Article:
Over time, it became clear that from the production of nuclear medicine and its benefits in our society comes the obligation that we need to manage that waste well and effectively. It was based on the spent fuel from the HIFAR reactor. It was reprocessed in France. The uranium and the plutonium was removed. The uranium and the plutonium went into the civilian nuclear fuel cycle to produce electricity in France, so it is repurposed in an appropriate way, and the balance of the waste is encapsulated in a glass and brought back in a container, which is currently in interim storage on the ANSTO site.

The consultation was effective. The groups who were concerned were able to voice their concerns. That discourse led to reporting on the return which was balanced and fair. From the public perception point of view, as well as from the effective development of the solution, the effective transport and the management of security around the transport allowed us to bring back this legacy waste from the HIFAR reactor to the store at ANSTO in a very successful way. There was a lot of local coverage; there was a lot of national coverage as well. Overall, it helped reinforce in people's minds that you can responsibly deal with nuclear waste and accept the benefits of nuclear medicine, because there is a disposition pathway for this waste.

CHAIR: I am at pains to point out that the government's agenda is looking for a permanent repository for what you currently have located 43 kilometres from the CBD of Sydney—is that right?

Dr Paterson : Yes, we are not far from the CBD. I think initially, in the fifties, we were considered to be a lab in the woods that seemed to be a long way from the centre of the city, but we are very much part of peri-urban Sydney now.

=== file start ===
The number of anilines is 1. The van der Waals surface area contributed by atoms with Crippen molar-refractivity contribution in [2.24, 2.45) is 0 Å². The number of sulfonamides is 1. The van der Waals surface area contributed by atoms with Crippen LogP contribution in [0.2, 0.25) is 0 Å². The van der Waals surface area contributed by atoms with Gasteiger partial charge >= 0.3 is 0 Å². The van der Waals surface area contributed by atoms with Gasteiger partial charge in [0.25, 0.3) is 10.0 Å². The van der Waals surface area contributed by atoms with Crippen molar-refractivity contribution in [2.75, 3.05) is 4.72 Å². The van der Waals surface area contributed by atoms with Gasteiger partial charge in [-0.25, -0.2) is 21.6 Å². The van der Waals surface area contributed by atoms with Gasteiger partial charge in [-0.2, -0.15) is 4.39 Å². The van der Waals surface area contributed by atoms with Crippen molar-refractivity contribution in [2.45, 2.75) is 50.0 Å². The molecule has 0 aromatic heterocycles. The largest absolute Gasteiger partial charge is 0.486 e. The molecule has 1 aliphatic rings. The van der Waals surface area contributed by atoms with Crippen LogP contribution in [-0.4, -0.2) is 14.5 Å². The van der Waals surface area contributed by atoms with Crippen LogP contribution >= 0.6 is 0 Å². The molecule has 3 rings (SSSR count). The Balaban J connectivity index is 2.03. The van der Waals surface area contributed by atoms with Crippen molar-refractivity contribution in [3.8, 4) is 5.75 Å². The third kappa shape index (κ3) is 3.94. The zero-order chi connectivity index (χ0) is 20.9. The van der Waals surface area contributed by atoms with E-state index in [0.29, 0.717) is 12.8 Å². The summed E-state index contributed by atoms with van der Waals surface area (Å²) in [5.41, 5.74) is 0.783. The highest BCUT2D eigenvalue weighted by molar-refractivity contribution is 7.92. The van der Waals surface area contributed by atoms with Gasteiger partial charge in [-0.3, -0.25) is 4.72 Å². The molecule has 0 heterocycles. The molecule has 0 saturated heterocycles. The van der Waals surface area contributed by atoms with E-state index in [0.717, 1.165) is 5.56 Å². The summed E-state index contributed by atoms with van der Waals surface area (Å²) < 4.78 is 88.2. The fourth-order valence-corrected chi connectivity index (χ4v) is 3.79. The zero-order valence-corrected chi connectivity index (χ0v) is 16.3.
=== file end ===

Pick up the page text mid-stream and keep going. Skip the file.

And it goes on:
CHAIR: I come from South Australia, a community which is currently considering a royal commission, and the findings of that are due out on Monday. But that is a completely separate function of the South Australian government, who are looking at it, which I give them a great deal of credit for doing. In my community in South Australia, there are a number of sites that have put their hand up, mainly around the township of Kimba on the west coast. What is the difference between the town of Kimba and the suburbs of Lucas Heights?

Dr Paterson : In principle, there is no difference from the point of view of the absolute risk of managing nuclear waste. The difference from the perspective of the function of the site at Lucas Heights is that it is operating a research reactor. That research reactor attracts large numbers of people to utilise it every year. We are producing nuclear medicines, and I hope over time to expand that capacity. Consistent with international practice, the current legislation is national legislation that intends all intermediate-level waste to be stored at a national waste repository. I think, with the focus on the return of intermediate-level waste to ANSTO, there is an impression that that is the only intermediate-level waste in Australia. Of course, that is not the case. There are many hospitals around the country that have sources that are graded at that level from a waste perspective. There are also legacy issues associated with the late forties and the early fifties, where there are significant legacy wastes held by CSIRO, for example. Those legacy wastes in many cases still have to be finally categorised, but we believe a significant portion of that will fall into the category of intermediate-level waste.

The town and the region of Kimba would be in a position to demonstrate that, by receiving such waste, they could be able to safely store the intermediate-level waste and provide a repository for the low-level waste. This would be similar to many communities around the world that are doing the same thing. The reason that we make this differentiation is simply so that, where you assemble all the waste for a nation, it is done in a predictable way that supports that community through time in their mission to look after the waste. My view is that is a very special mission for any group of people to take on, and something that should be applauded and supported should the successful communities take this on.

We believe from an ANSTO perspective, for example, that, because we were in many cases responsible for part of that waste, we would have a special relationship with such communities. We would expect to provide the people of such a community, via our digital channels, with access to our educational offerings at school level. One could imagine that the nuclear medicine capabilities in regional hospitals would become a matter for partnership as well, to develop those and to strengthen the ability to utilise the benefits of nuclear medicine in those communities, as well as other communities across the country.